I don’t know why I wasn’t so enthused about this chapter’s poetry, as I glossed over and not until I read the chapter and went back did I fully appreciate its appropriateness for diabetes. We know that diabetes is a huge problem today, with over 20 million affected. Of course there are two types of diabetes:
- Type 1 is identified as an auto-immune disease, where the body attacks its own insulin-producing cells. As a result the individual’s ability to produce insulin diminishes, blood sugar rises, and other consequences (like death) can ensue if insulin is not provided. Unfortunately we do not know what causes this, although there is some finger-pointing at early feeding of pasteurized cow’s milk, soy and grains, or vaccines (which is something I’ve seen a lot of lately- anti-vaccines campaigns).
- Type 2 of course is the most prevalent (and preventable).
Let us now look at blood sugar. Too low blood sugar levels (hypoglycemia) are levels under 80. When the body nears this level it responds with hormonal reactions (as many as 10), which include: adrenaline (makes more sugar available) and glucagon (increases fat breakdown to raise blood sugar levels and conversion of fat to sugar). High blood sugar (hyperglycemia characterized by levels over 110) only has to ways of dealing with the excessive blood sugar levels: exercise and insulin production. This leads Cowan to two points:
- Controlling insulin produced is essential to controlling obesity
- chronically raised levels of insulin (through food intake) exceeds the actual amount of sugar we need for exercise (the more active=the more sugar needed and if you sit on your ass all the time you need less. Like Cowan points out we eat like marathon runners, when really there is a greater prevalence of sedentary habits)
Look at macro-nutrients: fats provides fatty acids (building blocks for hormones, prostaglandins and cell membranes), proteins become amino acids, and carbohydrates are used for energy generation. You see how the other two are required, but the amount of carbohydrates, need to merely correlate with the amount of energy we expend (more active=more carbs, less active= less carbs). Look at traditional societies like the Inuit (think Eskimo) that lived off hardly any carbohydrates. Although carbohydrates are a good culprit and fat doesn’t generally contribute to diabetes, a fat that we created- trans fatty acids (not the natural ones like CLA found in grass fed animals)- can contribute to insulin resistance. It actually provides a double-edged sword as it is often found in processed foods that are also laden with carbohydrates. What fourfold path should we take to approach diabetes:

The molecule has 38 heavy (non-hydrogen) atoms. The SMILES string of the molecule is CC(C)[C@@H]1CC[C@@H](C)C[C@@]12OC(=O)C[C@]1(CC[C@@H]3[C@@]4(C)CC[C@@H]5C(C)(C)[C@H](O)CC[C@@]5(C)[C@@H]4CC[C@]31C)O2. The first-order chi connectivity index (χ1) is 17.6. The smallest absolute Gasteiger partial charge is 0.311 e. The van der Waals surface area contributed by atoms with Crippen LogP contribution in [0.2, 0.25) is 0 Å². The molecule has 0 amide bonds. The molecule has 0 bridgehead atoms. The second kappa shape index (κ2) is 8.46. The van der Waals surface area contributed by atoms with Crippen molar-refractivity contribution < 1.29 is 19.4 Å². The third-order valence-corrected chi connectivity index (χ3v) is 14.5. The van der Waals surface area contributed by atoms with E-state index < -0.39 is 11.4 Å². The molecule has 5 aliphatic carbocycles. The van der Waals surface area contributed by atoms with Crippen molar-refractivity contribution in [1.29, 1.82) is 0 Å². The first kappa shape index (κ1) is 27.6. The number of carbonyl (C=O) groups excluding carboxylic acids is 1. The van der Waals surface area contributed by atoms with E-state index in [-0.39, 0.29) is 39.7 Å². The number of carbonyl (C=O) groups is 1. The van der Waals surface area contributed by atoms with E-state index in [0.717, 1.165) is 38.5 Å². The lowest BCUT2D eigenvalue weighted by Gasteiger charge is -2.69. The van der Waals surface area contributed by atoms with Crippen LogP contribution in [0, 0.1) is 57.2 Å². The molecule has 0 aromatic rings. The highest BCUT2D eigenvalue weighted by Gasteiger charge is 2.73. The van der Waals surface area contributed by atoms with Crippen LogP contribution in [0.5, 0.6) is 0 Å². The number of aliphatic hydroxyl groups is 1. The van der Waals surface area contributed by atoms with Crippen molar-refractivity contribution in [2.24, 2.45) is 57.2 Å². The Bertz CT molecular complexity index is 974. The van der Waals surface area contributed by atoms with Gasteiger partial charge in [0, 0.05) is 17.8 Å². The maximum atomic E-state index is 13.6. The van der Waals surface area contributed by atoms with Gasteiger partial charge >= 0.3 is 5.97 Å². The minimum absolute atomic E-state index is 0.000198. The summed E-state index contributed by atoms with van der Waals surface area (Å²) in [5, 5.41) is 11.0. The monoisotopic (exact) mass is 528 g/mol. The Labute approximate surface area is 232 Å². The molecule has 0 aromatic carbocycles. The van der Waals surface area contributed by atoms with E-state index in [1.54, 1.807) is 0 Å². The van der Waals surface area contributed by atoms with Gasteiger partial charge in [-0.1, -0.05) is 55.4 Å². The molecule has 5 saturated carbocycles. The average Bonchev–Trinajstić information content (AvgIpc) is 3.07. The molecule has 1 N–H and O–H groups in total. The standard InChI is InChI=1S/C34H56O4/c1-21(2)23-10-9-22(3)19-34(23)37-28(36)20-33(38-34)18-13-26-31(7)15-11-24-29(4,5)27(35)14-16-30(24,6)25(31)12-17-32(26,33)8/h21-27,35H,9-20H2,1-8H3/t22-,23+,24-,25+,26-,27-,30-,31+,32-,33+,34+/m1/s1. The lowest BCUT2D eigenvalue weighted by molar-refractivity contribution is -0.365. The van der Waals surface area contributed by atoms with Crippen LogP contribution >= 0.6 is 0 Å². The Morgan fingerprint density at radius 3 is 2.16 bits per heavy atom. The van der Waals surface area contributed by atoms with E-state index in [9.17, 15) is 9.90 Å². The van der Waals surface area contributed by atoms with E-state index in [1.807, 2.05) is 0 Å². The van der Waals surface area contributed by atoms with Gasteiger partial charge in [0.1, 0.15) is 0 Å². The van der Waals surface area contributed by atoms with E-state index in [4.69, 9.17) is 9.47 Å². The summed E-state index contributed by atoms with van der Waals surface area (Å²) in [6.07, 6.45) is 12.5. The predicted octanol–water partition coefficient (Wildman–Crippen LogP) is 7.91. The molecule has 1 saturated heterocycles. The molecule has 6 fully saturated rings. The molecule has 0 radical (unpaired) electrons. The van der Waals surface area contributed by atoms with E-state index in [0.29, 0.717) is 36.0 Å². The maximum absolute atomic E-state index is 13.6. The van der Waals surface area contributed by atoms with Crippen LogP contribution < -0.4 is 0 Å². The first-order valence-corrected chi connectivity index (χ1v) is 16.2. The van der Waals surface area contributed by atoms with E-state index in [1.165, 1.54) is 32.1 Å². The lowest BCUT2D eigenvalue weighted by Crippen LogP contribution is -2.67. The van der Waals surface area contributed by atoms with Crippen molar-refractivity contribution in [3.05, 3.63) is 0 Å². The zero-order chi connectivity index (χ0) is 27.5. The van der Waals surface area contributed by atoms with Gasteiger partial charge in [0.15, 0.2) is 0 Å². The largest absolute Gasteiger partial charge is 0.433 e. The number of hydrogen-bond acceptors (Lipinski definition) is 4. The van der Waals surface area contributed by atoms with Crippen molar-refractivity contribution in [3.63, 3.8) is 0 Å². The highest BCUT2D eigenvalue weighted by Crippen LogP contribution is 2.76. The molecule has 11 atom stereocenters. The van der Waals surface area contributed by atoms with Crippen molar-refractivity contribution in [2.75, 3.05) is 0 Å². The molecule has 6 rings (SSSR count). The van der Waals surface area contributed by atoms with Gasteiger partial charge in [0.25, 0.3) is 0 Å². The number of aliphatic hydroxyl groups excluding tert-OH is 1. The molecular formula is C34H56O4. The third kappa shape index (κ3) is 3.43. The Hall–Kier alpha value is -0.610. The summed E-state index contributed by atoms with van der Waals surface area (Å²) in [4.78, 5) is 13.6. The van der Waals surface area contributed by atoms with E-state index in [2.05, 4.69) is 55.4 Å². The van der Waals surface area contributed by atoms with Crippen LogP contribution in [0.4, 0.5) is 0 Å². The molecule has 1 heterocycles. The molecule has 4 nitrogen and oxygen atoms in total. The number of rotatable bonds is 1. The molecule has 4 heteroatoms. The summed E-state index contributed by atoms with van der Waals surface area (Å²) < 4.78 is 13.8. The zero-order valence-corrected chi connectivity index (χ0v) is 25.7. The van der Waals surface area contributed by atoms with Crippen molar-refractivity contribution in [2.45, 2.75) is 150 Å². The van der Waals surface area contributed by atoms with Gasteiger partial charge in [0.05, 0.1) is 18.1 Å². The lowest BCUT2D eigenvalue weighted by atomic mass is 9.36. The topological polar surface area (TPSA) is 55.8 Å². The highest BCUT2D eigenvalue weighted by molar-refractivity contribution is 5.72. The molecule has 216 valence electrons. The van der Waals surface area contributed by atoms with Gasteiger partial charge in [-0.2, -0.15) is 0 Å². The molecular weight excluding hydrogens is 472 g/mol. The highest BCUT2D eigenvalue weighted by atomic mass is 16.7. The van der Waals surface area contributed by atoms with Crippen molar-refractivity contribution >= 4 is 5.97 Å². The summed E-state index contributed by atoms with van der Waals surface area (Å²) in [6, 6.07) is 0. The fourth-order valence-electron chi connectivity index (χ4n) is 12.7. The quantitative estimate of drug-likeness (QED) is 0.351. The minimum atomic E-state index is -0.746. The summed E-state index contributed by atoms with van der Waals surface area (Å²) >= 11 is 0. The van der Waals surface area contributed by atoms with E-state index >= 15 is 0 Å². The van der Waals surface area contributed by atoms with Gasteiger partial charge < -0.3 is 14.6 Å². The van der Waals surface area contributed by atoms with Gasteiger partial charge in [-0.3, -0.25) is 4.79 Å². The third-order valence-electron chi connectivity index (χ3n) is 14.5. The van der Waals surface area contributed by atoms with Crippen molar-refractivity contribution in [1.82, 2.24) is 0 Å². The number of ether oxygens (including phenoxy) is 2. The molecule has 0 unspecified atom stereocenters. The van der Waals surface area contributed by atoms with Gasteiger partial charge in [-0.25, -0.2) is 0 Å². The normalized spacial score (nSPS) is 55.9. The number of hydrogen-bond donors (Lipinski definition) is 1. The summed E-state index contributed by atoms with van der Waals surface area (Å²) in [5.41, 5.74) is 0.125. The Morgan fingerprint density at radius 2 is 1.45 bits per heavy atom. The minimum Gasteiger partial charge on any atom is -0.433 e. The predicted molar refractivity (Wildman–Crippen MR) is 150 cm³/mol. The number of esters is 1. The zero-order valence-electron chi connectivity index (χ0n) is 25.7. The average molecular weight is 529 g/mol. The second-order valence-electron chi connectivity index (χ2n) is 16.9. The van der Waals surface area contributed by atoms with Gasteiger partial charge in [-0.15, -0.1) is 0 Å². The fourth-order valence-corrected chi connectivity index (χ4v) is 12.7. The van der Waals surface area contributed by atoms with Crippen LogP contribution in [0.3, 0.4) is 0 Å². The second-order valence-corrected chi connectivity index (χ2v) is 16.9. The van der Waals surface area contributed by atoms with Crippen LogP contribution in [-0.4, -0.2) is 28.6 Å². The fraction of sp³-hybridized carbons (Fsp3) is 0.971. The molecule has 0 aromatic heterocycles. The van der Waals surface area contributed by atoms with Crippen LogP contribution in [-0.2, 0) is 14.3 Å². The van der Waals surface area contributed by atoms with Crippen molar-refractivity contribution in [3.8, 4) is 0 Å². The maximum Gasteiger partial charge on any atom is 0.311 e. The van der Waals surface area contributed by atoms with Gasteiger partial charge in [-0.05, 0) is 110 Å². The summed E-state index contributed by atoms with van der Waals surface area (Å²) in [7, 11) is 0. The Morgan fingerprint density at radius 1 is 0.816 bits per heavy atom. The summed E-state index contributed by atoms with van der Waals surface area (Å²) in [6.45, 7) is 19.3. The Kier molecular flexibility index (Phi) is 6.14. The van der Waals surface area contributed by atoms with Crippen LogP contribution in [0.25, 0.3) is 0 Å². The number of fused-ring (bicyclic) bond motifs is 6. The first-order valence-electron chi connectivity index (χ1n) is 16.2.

- Nutrition: eat like the indigenous societies (which we have looked at before). Meaning eating habits that are rich in trace minerals (their deficiencies inhibit insulin production and absorption), animal fat in raw or fermented form (B6 is important for carbohydrate metabolism) and fat-soluble vitamins (D is essential for insulin production and diabetics often are unable to convert carotenes to true vitamin A). This means we need: bone broths, red meats, shell fish, quality olive oil, liver and organ meats, raw dairy or meat or fish, butterfat from grass-fed animals, and fish liver oils. Summary: focus on consuming quality fats and proteins, while restricting carbohydrate intake.
- Therapeutics: you know the drill, check the book for this section.
- Movement: diabetes is associated with inward movement. Therefore movements need to be practiced that spread the body out (creating space for organs), moving limbs up and out. These can include rhythmic out door exercise like walking, gardening and swimming. Levity, is also important for diabetes, so dancing could be a good inclusion for diabetics.
- Meditation: strengthen the will
A lot of the insulin is review, but I think the most important thing about today’s post is to look at carbohydrate intake in comparison to activity. Eat more when you move more and less when you’re not. Seek that balance. Adrenals tomorrow.
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